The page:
A New Mexico man's decision to lash out with a billboard ad saying his ex-girlfriend had an abortion against his wishes has touched off a legal debate over free speech and privacy rights.
The sign on Alamogordo's main thoroughfare shows 35-year-old Greg Fultz holding the outline of an infant. The text reads, "This Would Have Been A Picture Of My 2-Month Old Baby If The Mother Had Decided To Not KILL Our Child!"
Fultz's ex-girlfriend has taken him to court for harassment and violation of privacy. A domestic court official has recommended the billboard be removed.
But Fultz's attorney argues the order violates his client's free speech rights.
I'm no Constitutional scholar, but based on the contents of the article I think this guy will probably win on the freedom of speech angle. The mother's name is not mentioned in the billboard or the article, nor is there a picture of her on the billboard. My thought is that because there is no identifying information, only speculation ties his ex-girlfriend to being the "mother." In that case, there would be no invasion of privacy, nor would it be harassment. I could see this guy winning the case on the basis of freedom of speech, but being open to a civil lawsuit afterward.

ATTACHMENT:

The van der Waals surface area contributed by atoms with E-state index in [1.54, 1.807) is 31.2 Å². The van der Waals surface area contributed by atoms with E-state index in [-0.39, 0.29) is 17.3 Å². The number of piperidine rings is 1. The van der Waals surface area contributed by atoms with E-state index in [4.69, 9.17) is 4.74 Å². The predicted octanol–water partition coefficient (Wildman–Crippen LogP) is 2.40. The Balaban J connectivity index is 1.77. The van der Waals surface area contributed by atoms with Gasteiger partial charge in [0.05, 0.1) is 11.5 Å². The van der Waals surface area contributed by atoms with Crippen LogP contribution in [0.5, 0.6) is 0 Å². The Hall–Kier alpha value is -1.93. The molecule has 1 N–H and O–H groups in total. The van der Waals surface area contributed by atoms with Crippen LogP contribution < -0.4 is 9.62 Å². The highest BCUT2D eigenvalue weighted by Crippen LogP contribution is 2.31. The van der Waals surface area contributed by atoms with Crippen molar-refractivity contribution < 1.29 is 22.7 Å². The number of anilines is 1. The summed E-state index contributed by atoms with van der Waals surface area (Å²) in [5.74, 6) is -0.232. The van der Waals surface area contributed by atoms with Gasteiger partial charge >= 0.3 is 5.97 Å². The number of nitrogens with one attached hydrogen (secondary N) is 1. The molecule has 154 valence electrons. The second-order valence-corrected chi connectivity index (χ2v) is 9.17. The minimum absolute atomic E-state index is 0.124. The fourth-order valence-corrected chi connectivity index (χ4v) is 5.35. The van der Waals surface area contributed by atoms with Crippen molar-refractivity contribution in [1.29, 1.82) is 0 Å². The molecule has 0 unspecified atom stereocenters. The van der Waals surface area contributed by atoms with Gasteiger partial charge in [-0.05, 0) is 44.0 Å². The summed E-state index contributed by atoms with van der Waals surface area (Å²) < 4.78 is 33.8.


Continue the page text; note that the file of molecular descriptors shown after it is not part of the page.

I do think it is a pretty scumbag move if his intent was, in fact, to be malicious toward his ex-partner (which I think probably was his intent) rather than to promote awareness of abortion or his stance on abortion. It is typical of advertisements on controversial issues to go for a high impact message, regardless of which side of the issue one supports. A billboard showing a pregnant woman with a large shadow looming behind her with the words "A man killed my husband and children and raped me, now the state of South Dakota says that I have to keep and raise this thing." would be just as distasteful and just as high impact. It would also be protected by the freedom of speech and, if the woman had indeed been raped at some point, similar in circumstance to the case in the article above.
Which is it, free speech or invasion of privacy?
*edited to correct grammar in the first paragraph